------------------------------------------------------------------------
        Wow... sometimes I am left totally speechless (which doesn't happen very often)

        *rebajane* & *brucec* understood what I was trying to say. That is: Hey, I tried this and it worked for me. If you want to give it a try, great! and if you don't, great!

        We are here at CareCure because we want to share our experiences, ideas and support each other. I see all of us as essentially one big extended family. We all understand what we are going through and like a family, we are here to give each other support, a shoulder to cry on, positive reinforcement, or simply "It will be okay", etc. And, I'm no different. If I can help, I will!

        *thehipcrip*'s belief of "keeping busy", or "making yourself so tired you can't feel the pain" may not be dangerous, but it is insulting and offensive ???? I really don't know how to respond to it. Why is MY wanting and MY choice to keep MYSELF busy or tired to minimize MY pain offend or insult you?

        NEVER once did I presume my pain is worse or my pain tolerance is better than the next SCI-er. (I have days, I am sure most of you can relate, snow/rain/cloudy/windy/sunny days where the pain is hard to mask or forget, "I", the individual, made the choice of how "I" will deal with it.) I didn't find the right method for me right away, I tried many suggestions from people at CareCure and other SCI-ers. I was never offend or insult by ideas. We share ideas to help each other... and they are just ideas. People are welcome to try or not. There is no reason to be "offended" or "insulted" by someone's way of doing things. Once again, my method may not work for everyone, but it may work for someone. If you want to give it a try, great! and if you don't, great!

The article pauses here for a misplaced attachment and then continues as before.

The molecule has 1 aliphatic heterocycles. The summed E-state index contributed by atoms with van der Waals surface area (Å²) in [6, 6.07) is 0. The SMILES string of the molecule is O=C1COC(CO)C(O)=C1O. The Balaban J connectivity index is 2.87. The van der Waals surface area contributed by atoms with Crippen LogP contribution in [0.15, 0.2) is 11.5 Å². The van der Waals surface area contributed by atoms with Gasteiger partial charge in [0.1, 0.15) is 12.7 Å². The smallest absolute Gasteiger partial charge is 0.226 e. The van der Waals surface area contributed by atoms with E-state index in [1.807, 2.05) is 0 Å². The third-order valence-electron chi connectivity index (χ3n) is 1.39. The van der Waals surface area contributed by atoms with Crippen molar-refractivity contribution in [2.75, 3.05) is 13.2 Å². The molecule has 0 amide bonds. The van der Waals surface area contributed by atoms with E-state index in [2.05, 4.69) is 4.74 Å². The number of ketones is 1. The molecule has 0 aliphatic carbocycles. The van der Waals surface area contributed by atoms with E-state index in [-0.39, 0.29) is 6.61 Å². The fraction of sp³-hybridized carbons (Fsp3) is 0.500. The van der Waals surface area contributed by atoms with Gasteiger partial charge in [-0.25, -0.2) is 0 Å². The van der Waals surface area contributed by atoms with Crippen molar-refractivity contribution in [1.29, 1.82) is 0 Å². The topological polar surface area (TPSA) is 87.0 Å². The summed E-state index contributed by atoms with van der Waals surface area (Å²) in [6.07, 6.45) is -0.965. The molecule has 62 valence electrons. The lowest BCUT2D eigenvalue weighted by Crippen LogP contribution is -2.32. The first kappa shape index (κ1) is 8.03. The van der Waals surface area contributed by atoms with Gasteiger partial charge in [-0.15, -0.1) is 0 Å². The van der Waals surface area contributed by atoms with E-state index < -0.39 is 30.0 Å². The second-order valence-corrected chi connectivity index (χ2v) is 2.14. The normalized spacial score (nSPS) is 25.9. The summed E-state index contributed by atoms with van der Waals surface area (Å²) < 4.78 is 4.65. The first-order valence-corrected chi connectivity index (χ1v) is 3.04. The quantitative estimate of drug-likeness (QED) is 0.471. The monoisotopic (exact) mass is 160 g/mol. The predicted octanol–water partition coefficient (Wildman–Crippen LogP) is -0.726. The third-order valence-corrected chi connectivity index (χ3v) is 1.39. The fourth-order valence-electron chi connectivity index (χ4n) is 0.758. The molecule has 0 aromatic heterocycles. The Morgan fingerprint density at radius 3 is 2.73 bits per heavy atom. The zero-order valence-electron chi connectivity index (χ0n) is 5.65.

I am suffering from severe nerve pain from 2 locations of my spinal cord. Not saying my is worse than everyone else but to point out that I have experience with pain, my pain. I am not saying that I understand all pain, but I am sympathetic towards pain and people in pain.

        *dejerine* thank you for the compliment. Thank you for the write up on pain, I enjoyed reading and learning about it. I never believed one pain is the same as another, or one person's suffering is identical to the next. I have many clients who are of the same classification as me, C 6/7 quad, but our pain level and tolerance level are all different and we all deal with it differently. It does not mean my way is the right way.

        To conclude this: I know MY pain and this is MY method and it works for ME (or maybe only me, no one knows). If you want to give it a try, great! and if you don't, great!

        Wish everyone to have a pain-less or less-pain 2010!

        XOXOXO

        K
        "Always look at the bright side of life...."